My Gramma John was full-blooded Norwegian. Though she was born in Minnesota, both her parents emigrated from Norway in the early 20th century. She grew up speaking Norwegian, making lefse, and eating lutefisk. My dad, her youngest son among 8 children, grew up with this heritage.
My Aunt Cass, my mother’s sister, spent a year in Norway during college. Despite her very Polish heritage, she embraced the Norsk culture, language, and food. She is quick to teach me and my four siblings about our father’s ancestors and give gifts from Norway.
So, it should come as no surprise that when Heritage Day rolled around at school and I or one of my siblings was called on giving a presentation, we leaned on the Norwegians. My great uncle had gifted my dad a hand-carved Viking ship that we took to show off along with the ribbons and lace items supplied by Aunt Cass; my mom baked an Oslo Klinger.
At least that’s what she called it. My sisters and I have googled it till we’re blue in the face, but we could not find Oslo Klinger anywhere in Norwegian lore. Or Google as the case may be.
One sister suggested my mom must have just made it up when she was pressed for time one day and one of her progeny needed a baked good for Heritage Day. I sent out a family group text early one morning to find out more.
All three of us knew how to recreate it: cream puff dough, sugar icing, and almonds. We knew that much.
In her defense, Mom said that a woman from church had given her the recipe and it was she who called it Oslo Klinger and said it was Norwegian. Maybe she made it up….
But, no! I asked the Facebook peeps and they solved the mystery! There is, indeed, a dessert called Oslo Kringle. So the letters got a little mixed up. The mystery is solved and our Norwegian heritage claims remain justified.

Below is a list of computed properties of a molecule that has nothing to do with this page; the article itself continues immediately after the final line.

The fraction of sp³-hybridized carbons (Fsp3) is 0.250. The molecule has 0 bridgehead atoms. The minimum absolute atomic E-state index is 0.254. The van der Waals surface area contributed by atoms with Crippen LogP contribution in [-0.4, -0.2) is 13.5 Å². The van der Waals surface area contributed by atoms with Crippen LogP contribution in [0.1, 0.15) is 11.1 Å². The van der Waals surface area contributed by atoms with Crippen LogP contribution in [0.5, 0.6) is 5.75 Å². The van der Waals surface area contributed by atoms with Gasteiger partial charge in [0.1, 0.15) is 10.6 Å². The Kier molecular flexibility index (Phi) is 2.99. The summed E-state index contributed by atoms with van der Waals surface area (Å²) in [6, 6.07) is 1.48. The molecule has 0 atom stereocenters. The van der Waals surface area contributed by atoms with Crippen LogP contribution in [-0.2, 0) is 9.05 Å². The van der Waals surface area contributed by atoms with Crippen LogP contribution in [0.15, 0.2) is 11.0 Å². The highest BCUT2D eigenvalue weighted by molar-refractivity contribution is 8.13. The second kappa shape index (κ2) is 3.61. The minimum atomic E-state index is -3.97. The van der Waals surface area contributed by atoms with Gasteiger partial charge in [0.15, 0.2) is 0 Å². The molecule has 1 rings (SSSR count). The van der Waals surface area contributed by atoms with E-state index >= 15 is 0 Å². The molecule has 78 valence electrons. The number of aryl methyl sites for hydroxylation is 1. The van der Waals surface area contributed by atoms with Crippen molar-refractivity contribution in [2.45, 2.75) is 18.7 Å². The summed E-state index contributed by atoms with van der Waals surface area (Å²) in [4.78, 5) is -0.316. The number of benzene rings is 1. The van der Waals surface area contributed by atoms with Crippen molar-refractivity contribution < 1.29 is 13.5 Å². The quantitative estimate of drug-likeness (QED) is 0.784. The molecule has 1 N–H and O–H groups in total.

I did a little research on Oslo Kringle. Apparently, there are many different variety of kringle. Some are made like a filled danish. Others in an O shape. Still others with a pie crust bottom. But, I found some versions similar to ours, meaning we weren’t too crazy for perpetuating this tradition.
When I bit into this last weekend, it was like taking a bite out of childhood. It tasted just like when Mom made it. The pasty puffs up in weird little hills and valleys. The icing creates little fjords of flavor. The almonds add a nice little crunch.
It’s the kind of dessert that doesn’t last long. The flavors are kind of addicting and there’s no stopping until the plate is empty.
Please note that beating in the eggs takes a little muscle. Apparently, my Norwegian ancestors were a bit stronger than I am. I had to have my teenage son take turns. I’ve heard that you can transfer the hot mixture to a stand mixer and beat in the eggs that way. I didn’t want to wash another bowl. I am reconsidering that idea for next time.
Bon Appetit! I hope you enjoy this as much as my family and I do. Yum!
Recipe: Oslo Kringle
Summary: (aka Oslo Klinger)
- 1 cup hot water
- 1/2 cup butter
- 1 cup unbleached, all-purpose flour
- 1/2 teaspoon salt
- 4 eggs
- 1 cup powdered sugar
- 2 tablespoons milk
- 1 teaspoon almond extract
- 1 teaspoon lemon zest
- 2 tablespoons toasted, slivered almonds
- Preheat the oven to 425°. Line a baking sheet with parchment or a silicone baking mat.
- In a medium saucepan, bring the water and butter to a boil.
- Add the flour and salt. Cook over medium, stirring, until the mixture leaves the sides of the pan and forms a ball around the spoon.
- Remove the pan from heat and bean in the eggs one at a time. (Get your teenage son to help you. I did.)
- Spread the batter in a large rectangle on the prepared pan. Bake for 30 minutes.
- Turn off the oven. Prick holes in the pastry and allow to rest in the hot oven for 20 minutes more to dry out the insides of the pastry.
- Cool the pastry on a rack.
- In a small bowl combine the powdered sugar, milk, almond extract, and lemon zest.
- Place the pastry on a serving platter. Drizzle the icing over the top of the pastry. Sprinkle the almonds over all.
Preparation time: 10 minute(s)
Cooking time: 40 minute(s)
Number of servings (yield): 12
I consider our family to be rather quirky and eclectic in our food traditions. Here are other dishes I grew up with:
- Curried Potatoes
- Gramma John’s Pie Crust
- Nanna’s Apple Pie
- Pork and Sauerkraut
- Cactus Salsa